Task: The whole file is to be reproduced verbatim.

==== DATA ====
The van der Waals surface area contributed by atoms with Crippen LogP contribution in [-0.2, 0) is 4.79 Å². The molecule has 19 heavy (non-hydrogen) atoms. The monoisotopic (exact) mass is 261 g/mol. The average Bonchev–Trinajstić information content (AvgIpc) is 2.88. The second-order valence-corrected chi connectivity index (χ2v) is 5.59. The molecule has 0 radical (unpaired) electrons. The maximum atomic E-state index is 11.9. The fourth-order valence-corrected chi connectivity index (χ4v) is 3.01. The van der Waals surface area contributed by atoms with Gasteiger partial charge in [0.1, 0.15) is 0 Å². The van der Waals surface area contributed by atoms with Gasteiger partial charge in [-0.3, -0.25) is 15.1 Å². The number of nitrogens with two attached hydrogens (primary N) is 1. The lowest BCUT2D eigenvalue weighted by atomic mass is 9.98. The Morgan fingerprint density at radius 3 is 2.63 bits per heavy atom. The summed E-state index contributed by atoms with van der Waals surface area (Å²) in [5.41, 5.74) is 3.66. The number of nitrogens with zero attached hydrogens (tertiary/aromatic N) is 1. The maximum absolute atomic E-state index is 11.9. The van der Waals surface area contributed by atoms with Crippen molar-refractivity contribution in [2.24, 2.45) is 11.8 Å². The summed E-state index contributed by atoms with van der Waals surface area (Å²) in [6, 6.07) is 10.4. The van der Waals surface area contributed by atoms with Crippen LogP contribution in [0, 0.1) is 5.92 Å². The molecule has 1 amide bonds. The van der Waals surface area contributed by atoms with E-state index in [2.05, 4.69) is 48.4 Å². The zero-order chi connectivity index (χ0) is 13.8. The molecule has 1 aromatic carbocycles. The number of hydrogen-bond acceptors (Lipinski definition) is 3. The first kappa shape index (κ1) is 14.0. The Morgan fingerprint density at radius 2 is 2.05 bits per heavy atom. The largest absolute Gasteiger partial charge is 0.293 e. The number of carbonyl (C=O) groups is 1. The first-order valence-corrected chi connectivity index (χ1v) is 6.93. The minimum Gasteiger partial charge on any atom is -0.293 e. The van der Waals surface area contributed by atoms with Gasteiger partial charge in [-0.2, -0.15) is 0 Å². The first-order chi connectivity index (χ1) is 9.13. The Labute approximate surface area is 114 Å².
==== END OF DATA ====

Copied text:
The van der Waals surface area contributed by atoms with Crippen LogP contribution in [-0.2, 0) is 4.79 Å². The molecule has 19 heavy (non-hydrogen) atoms. The monoisotopic (exact) mass is 261 g/mol. The average Bonchev–Trinajstić information content (AvgIpc) is 2.88. The second-order valence-corrected chi connectivity index (χ2v) is 5.59. The molecule has 0 radical (unpaired) electrons. The maximum atomic E-state index is 11.9. The fourth-order valence-corrected chi connectivity index (χ4v) is 3.01. The van der Waals surface area contributed by atoms with Gasteiger partial charge in [0.1, 0.15) is 0 Å². The van der Waals surface area contributed by atoms with Gasteiger partial charge in [-0.3, -0.25) is 15.1 Å². The number of nitrogens with two attached hydrogens (primary N) is 1. The lowest BCUT2D eigenvalue weighted by atomic mass is 9.98. The Morgan fingerprint density at radius 3 is 2.63 bits per heavy atom. The summed E-state index contributed by atoms with van der Waals surface area (Å²) in [5.41, 5.74) is 3.66. The number of nitrogens with zero attached hydrogens (tertiary/aromatic N) is 1. The maximum absolute atomic E-state index is 11.9. The van der Waals surface area contributed by atoms with Crippen molar-refractivity contribution in [2.24, 2.45) is 11.8 Å². The summed E-state index contributed by atoms with van der Waals surface area (Å²) in [6, 6.07) is 10.4. The van der Waals surface area contributed by atoms with Crippen LogP contribution in [0, 0.1) is 5.92 Å². The molecule has 1 amide bonds. The van der Waals surface area contributed by atoms with E-state index in [2.05, 4.69) is 48.4 Å². The zero-order chi connectivity index (χ0) is 13.8. The molecule has 1 aromatic carbocycles. The number of hydrogen-bond acceptors (Lipinski definition) is 3. The first kappa shape index (κ1) is 14.0. The Morgan fingerprint density at radius 2 is 2.05 bits per heavy atom. The largest absolute Gasteiger partial charge is 0.293 e. The number of carbonyl (C=O) groups is 1. The first-order valence-corrected chi connectivity index (χ1v) is 6.93. The minimum Gasteiger partial charge on any atom is -0.293 e. The van der Waals surface area contributed by atoms with Gasteiger partial charge in [-0.2, -0.15) is 0 Å². The first-order chi connectivity index (χ1) is 9.13. The Labute approximate surface area is 114 Å².